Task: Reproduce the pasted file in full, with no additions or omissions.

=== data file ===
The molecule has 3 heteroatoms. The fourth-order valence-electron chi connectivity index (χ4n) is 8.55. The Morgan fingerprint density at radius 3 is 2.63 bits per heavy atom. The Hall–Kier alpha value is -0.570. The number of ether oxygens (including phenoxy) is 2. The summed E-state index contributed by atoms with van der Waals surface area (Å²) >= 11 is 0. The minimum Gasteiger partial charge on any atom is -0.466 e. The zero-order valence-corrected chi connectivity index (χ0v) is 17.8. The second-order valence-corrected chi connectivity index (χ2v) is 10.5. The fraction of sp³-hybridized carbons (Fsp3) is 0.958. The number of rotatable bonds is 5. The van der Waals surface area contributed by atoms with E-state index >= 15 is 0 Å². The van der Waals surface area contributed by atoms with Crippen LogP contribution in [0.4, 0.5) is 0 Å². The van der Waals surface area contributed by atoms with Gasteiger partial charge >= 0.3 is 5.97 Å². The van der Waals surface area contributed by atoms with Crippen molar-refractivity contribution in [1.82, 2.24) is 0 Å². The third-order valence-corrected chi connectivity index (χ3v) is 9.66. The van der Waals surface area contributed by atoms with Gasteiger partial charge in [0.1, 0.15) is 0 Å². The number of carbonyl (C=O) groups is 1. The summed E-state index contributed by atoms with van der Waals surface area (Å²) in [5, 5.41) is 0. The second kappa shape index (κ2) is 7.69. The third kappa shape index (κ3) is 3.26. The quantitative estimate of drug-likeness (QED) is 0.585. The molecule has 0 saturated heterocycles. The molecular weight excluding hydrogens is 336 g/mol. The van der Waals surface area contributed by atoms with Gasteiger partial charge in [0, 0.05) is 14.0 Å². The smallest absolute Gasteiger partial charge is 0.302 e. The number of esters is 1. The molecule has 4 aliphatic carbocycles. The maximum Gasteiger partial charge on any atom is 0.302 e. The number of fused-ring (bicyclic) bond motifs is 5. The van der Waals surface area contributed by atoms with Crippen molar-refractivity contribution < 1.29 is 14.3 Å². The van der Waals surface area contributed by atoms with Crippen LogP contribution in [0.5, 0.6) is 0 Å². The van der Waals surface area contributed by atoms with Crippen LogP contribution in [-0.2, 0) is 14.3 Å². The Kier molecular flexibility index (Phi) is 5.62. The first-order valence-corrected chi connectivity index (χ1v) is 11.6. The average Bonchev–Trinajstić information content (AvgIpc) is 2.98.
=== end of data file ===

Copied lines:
The molecule has 3 heteroatoms. The fourth-order valence-electron chi connectivity index (χ4n) is 8.55. The Morgan fingerprint density at radius 3 is 2.63 bits per heavy atom. The Hall–Kier alpha value is -0.570. The number of ether oxygens (including phenoxy) is 2. The summed E-state index contributed by atoms with van der Waals surface area (Å²) >= 11 is 0. The minimum Gasteiger partial charge on any atom is -0.466 e. The zero-order valence-corrected chi connectivity index (χ0v) is 17.8. The second-order valence-corrected chi connectivity index (χ2v) is 10.5. The fraction of sp³-hybridized carbons (Fsp3) is 0.958. The number of rotatable bonds is 5. The van der Waals surface area contributed by atoms with E-state index >= 15 is 0 Å². The van der Waals surface area contributed by atoms with Crippen LogP contribution in [0.4, 0.5) is 0 Å². The van der Waals surface area contributed by atoms with Gasteiger partial charge >= 0.3 is 5.97 Å². The van der Waals surface area contributed by atoms with Crippen molar-refractivity contribution in [1.82, 2.24) is 0 Å². The third-order valence-corrected chi connectivity index (χ3v) is 9.66. The van der Waals surface area contributed by atoms with Gasteiger partial charge in [0.1, 0.15) is 0 Å². The number of carbonyl (C=O) groups is 1. The summed E-state index contributed by atoms with van der Waals surface area (Å²) in [5, 5.41) is 0. The second kappa shape index (κ2) is 7.69. The third kappa shape index (κ3) is 3.26. The quantitative estimate of drug-likeness (QED) is 0.585. The molecule has 0 saturated heterocycles. The molecular weight excluding hydrogens is 336 g/mol. The van der Waals surface area contributed by atoms with Gasteiger partial charge in [0, 0.05) is 14.0 Å². The smallest absolute Gasteiger partial charge is 0.302 e. The number of esters is 1. The molecule has 4 aliphatic carbocycles. The maximum Gasteiger partial charge on any atom is 0.302 e. The number of fused-ring (bicyclic) bond motifs is 5. The van der Waals surface area contributed by atoms with Crippen molar-refractivity contribution < 1.29 is 14.3 Å². The van der Waals surface area contributed by atoms with Crippen LogP contribution in [0.5, 0.6) is 0 Å². The van der Waals surface area contributed by atoms with Crippen LogP contribution in [-0.2, 0) is 14.3 Å². The Kier molecular flexibility index (Phi) is 5.62. The first-order valence-corrected chi connectivity index (χ1v) is 11.6. The average Bonchev–Trinajstić information content (AvgIpc) is 2.98.